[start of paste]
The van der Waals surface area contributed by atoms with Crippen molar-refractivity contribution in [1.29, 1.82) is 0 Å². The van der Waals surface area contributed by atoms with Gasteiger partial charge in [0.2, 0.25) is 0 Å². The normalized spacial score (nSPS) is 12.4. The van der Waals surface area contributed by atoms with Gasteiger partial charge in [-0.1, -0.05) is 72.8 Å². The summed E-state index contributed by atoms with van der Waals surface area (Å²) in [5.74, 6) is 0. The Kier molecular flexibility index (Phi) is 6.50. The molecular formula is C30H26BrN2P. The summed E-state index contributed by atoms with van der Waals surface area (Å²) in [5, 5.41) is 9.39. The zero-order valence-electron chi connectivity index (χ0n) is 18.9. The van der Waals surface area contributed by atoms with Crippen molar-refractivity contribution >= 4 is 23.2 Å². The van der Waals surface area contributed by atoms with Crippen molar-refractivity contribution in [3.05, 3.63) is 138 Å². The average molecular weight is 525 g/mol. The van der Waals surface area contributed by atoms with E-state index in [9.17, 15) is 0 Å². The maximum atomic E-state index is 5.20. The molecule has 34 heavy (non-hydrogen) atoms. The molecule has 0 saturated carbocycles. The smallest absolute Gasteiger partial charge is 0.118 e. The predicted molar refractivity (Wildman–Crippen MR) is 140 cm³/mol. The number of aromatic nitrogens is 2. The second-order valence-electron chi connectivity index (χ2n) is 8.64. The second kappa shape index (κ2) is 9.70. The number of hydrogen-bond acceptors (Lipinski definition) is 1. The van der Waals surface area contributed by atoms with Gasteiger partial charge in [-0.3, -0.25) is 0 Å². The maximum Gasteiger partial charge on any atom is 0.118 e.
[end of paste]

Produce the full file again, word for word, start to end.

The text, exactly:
The van der Waals surface area contributed by atoms with Crippen molar-refractivity contribution in [1.29, 1.82) is 0 Å². The van der Waals surface area contributed by atoms with Gasteiger partial charge in [0.2, 0.25) is 0 Å². The normalized spacial score (nSPS) is 12.4. The van der Waals surface area contributed by atoms with Gasteiger partial charge in [-0.1, -0.05) is 72.8 Å². The summed E-state index contributed by atoms with van der Waals surface area (Å²) in [5.74, 6) is 0. The Kier molecular flexibility index (Phi) is 6.50. The molecular formula is C30H26BrN2P. The summed E-state index contributed by atoms with van der Waals surface area (Å²) in [5, 5.41) is 9.39. The zero-order valence-electron chi connectivity index (χ0n) is 18.9. The van der Waals surface area contributed by atoms with Crippen molar-refractivity contribution >= 4 is 23.2 Å². The van der Waals surface area contributed by atoms with Crippen molar-refractivity contribution in [3.05, 3.63) is 138 Å². The average molecular weight is 525 g/mol. The van der Waals surface area contributed by atoms with E-state index in [9.17, 15) is 0 Å². The maximum atomic E-state index is 5.20. The molecule has 34 heavy (non-hydrogen) atoms. The molecule has 0 saturated carbocycles. The smallest absolute Gasteiger partial charge is 0.118 e. The predicted molar refractivity (Wildman–Crippen MR) is 140 cm³/mol. The number of aromatic nitrogens is 2. The second-order valence-electron chi connectivity index (χ2n) is 8.64. The second kappa shape index (κ2) is 9.70. The number of hydrogen-bond acceptors (Lipinski definition) is 1. The van der Waals surface area contributed by atoms with Gasteiger partial charge in [-0.3, -0.25) is 0 Å². The maximum Gasteiger partial charge on any atom is 0.118 e.